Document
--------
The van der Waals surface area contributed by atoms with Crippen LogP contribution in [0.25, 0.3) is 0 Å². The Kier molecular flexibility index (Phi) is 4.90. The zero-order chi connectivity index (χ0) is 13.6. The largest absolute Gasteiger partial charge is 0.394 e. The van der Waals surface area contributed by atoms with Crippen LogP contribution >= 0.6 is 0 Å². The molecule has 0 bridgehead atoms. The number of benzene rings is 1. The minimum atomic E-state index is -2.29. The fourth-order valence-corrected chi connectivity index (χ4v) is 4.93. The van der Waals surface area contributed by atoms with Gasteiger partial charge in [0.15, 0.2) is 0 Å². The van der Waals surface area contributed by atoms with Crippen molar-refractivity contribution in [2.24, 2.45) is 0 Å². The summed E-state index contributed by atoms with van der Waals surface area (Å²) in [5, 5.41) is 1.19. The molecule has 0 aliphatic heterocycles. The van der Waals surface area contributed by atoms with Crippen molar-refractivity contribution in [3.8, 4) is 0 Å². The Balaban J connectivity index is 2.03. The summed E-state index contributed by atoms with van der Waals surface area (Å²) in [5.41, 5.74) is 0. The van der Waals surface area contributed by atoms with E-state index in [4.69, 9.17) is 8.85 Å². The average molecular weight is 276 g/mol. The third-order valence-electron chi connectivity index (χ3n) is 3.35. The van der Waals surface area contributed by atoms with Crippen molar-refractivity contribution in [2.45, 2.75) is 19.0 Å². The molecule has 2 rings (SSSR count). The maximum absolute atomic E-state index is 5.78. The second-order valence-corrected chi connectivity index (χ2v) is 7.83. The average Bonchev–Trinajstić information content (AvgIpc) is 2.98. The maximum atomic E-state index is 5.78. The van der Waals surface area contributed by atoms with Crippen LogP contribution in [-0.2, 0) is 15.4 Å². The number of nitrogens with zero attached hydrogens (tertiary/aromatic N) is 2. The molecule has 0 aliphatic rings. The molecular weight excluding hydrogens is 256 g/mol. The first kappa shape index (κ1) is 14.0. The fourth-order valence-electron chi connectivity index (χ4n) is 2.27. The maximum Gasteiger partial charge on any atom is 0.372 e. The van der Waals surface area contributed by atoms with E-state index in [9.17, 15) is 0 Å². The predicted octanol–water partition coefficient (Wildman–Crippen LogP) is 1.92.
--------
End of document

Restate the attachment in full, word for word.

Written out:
The van der Waals surface area contributed by atoms with Crippen LogP contribution in [0.25, 0.3) is 0 Å². The Kier molecular flexibility index (Phi) is 4.90. The zero-order chi connectivity index (χ0) is 13.6. The largest absolute Gasteiger partial charge is 0.394 e. The van der Waals surface area contributed by atoms with Crippen LogP contribution >= 0.6 is 0 Å². The molecule has 0 bridgehead atoms. The number of benzene rings is 1. The minimum atomic E-state index is -2.29. The fourth-order valence-corrected chi connectivity index (χ4v) is 4.93. The van der Waals surface area contributed by atoms with Gasteiger partial charge in [0.15, 0.2) is 0 Å². The van der Waals surface area contributed by atoms with Crippen molar-refractivity contribution in [2.24, 2.45) is 0 Å². The summed E-state index contributed by atoms with van der Waals surface area (Å²) in [5, 5.41) is 1.19. The molecule has 0 aliphatic heterocycles. The van der Waals surface area contributed by atoms with Crippen molar-refractivity contribution in [3.8, 4) is 0 Å². The Balaban J connectivity index is 2.03. The summed E-state index contributed by atoms with van der Waals surface area (Å²) in [5.41, 5.74) is 0. The van der Waals surface area contributed by atoms with E-state index in [4.69, 9.17) is 8.85 Å². The average molecular weight is 276 g/mol. The third-order valence-electron chi connectivity index (χ3n) is 3.35. The van der Waals surface area contributed by atoms with Crippen molar-refractivity contribution in [2.45, 2.75) is 19.0 Å². The molecule has 2 rings (SSSR count). The maximum absolute atomic E-state index is 5.78. The second-order valence-corrected chi connectivity index (χ2v) is 7.83. The average Bonchev–Trinajstić information content (AvgIpc) is 2.98. The maximum atomic E-state index is 5.78. The van der Waals surface area contributed by atoms with Crippen LogP contribution in [-0.2, 0) is 15.4 Å². The number of nitrogens with zero attached hydrogens (tertiary/aromatic N) is 2. The molecule has 0 aliphatic rings. The molecular weight excluding hydrogens is 256 g/mol. The first kappa shape index (κ1) is 14.0. The fourth-order valence-electron chi connectivity index (χ4n) is 2.27. The maximum Gasteiger partial charge on any atom is 0.372 e. The van der Waals surface area contributed by atoms with E-state index in [9.17, 15) is 0 Å². The predicted octanol–water partition coefficient (Wildman–Crippen LogP) is 1.92.